nearly every size to 000 and Dreadnaught.
1943 Martin 00-18
Style 18 "model 32"
The first 14 fret 0-18 was sold as a "model 32" with a standard shaded
1932 0-18 "model 32"
While the earlier Style 17 was built with spruce tops and rosewood backs
and sides until discontinued in 1898, and revived with mahogany backs
and sides from 1906 to 1918, the Style 17 was revived in 1922 as an all
mahogany guitar, as was it's slightly less expensive cousin, the Style
15. The Style 15 is nearly identical in appearance, with a matte
finish while the finishes on the Style 17 varied in different years.
While first built as a size 2 1/2, the Style 17 was later built
primarily as a size 2, 0 and 00. The Style 15 has been marketed as
a size 0 only.
1936 Martin 0-17
1943 Martin 00-17
The 1932 0-17 was sold as a "model 32", but it was only in 1933 that
Martin added a standard shaded finish on the top, back, and sides.
The C1 was Martin's very first archtop model, beginning in
1931. This example is from the very first batch.
1931 Archtop C-1 Prototype
The alternating black and white Celluloid lines on the top border of the
Martin C-2 archtops are said to be the inspiration for the top border
consisting of plain straight lines that would later appear on the post war
Style 28 to replace the long lived herringbone top border in 1947.
In fact, the flattop Style 44 Martins produced for Vahdah Olcott-Bickford,
illustrated below, preceded the Martin archtops with the same design, with
the C-2 merely making the same natural progression from ivory to Celluloid
that occurred on herringbone trimmed guitars.
The 15" carved top roundhole C-1 was essentially replaced by the slightly
smaller 14 3/8" pressed top roundhole R-18 about the same time as the C-1
became an "F" hole guitar in late 1932. By the end of 1933, the R-18
had also become an "F" hole guitar. By mid-1936, the R-18 was also
built with a carved top.
1933 Martin R-18 Guitar
Martin made a total of six prewar 12 string guitars, three flat tops and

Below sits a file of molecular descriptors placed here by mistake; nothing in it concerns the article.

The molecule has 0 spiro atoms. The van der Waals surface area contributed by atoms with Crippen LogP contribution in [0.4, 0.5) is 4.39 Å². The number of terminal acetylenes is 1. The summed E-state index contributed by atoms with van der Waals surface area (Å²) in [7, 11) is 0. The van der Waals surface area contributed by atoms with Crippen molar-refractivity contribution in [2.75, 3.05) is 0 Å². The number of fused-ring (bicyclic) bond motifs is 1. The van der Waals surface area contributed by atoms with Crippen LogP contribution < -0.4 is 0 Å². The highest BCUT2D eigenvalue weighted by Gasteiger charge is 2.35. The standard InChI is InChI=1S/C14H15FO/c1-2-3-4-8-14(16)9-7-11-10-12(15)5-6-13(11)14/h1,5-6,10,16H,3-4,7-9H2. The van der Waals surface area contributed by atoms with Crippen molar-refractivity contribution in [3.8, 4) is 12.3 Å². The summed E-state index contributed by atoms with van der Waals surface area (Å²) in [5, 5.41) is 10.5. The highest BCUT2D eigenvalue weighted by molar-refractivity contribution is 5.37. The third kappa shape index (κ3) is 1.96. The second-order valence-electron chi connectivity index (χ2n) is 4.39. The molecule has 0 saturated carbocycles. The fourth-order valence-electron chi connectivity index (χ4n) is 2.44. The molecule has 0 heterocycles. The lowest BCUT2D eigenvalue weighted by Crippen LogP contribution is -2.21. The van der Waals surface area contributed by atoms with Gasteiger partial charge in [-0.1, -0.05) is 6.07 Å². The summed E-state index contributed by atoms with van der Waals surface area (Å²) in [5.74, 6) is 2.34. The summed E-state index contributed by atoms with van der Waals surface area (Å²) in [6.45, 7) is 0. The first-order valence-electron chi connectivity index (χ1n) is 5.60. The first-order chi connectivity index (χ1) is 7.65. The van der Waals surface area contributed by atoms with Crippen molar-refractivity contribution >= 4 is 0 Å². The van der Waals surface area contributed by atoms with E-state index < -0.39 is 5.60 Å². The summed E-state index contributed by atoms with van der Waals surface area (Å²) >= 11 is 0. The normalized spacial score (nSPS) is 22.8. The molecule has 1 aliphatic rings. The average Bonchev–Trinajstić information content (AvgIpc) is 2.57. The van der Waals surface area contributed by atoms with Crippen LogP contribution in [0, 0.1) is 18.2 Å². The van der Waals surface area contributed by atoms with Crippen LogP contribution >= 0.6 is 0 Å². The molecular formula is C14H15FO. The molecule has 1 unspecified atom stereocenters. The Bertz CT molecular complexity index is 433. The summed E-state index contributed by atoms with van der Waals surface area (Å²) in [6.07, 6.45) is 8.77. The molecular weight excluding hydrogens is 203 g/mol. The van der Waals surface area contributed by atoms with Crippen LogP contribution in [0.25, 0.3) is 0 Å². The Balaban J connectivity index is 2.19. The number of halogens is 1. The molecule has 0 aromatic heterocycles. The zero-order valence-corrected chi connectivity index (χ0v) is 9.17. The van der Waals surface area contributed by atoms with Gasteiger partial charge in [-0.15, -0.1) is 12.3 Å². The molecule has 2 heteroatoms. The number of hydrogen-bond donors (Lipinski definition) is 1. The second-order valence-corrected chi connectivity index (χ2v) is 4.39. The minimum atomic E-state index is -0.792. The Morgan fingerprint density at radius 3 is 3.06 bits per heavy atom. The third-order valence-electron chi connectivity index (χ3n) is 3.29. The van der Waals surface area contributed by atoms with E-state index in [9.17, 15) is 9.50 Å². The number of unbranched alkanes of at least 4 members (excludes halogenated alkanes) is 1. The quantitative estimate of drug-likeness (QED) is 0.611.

three arched tops. This unique 1932 C-2S was the very first of
Martin's archtop 12 string guitars.
1932 Martin C-2S 12 String Guitar
The Martin Style 35
The Style 35 was added in 1965 when Brazilian rosewood became scarce and
difficult to source in large enough sizes for the backs of Dreadnaught
size guitars. The Style 35 was built with a three piece back,
replacing the larger pieces of rosewood with three smaller pieces
originally designed for the sides.
To make the Style 35 more attractive, Martin added a bound fingerboard and
a six ply top border. The loss of the headstock volute made the
guitar easier and less expensive to produce.
1965 Martin D-35
Variations on a Theme
This size 1 example is unusual for combining the rosette of a style 26 or
28 with a top border more typical of a style 30 or 34 in 1874, after the
models had been standardized for some time. I've seen three such
example from this period, one with an original coffin case with a "Size 1
Style 28" label.
This unique 0-34 has a wide pearl center rosette ring which to my
knowledge has not been seen on another example from the period. This
example can be dated to c. 1867 by the transitional mix of pre '67 and
post '67 stamps on the interior of the guitar. This wide band of
pearl is similar, however, to the band of pearl used in the 1840's in
combination with the bands of small pearl diamonds illustrated
above. The color of the wood on the outer rosette rings is also
unusual, though you'll also notice natural wood rings on the Martin Style
The Martin Style 23, 24, and 34 guitars do have more variation in trim
than other Martin models, but the choice of marquetry does vary on Martin
guitars, and is not in itself indicative of a different style.
And sometimes life is just filled with mysteries.
This Martin 1-28 was made in 1907. I've seen at least three similar
examples from this period.
This unusual Size 1 Martin in the basic form of a Style 21 is most likely
from the 1880's, also after the standards had been established, but has an
inner rosette ring pattern reminiscent of checkerboard variations commonly
seen in the 1840's. While this guitar was built well after sizes
were firmly established, the dimensions of this example also differ
significantly from the typical Size 1 of the period.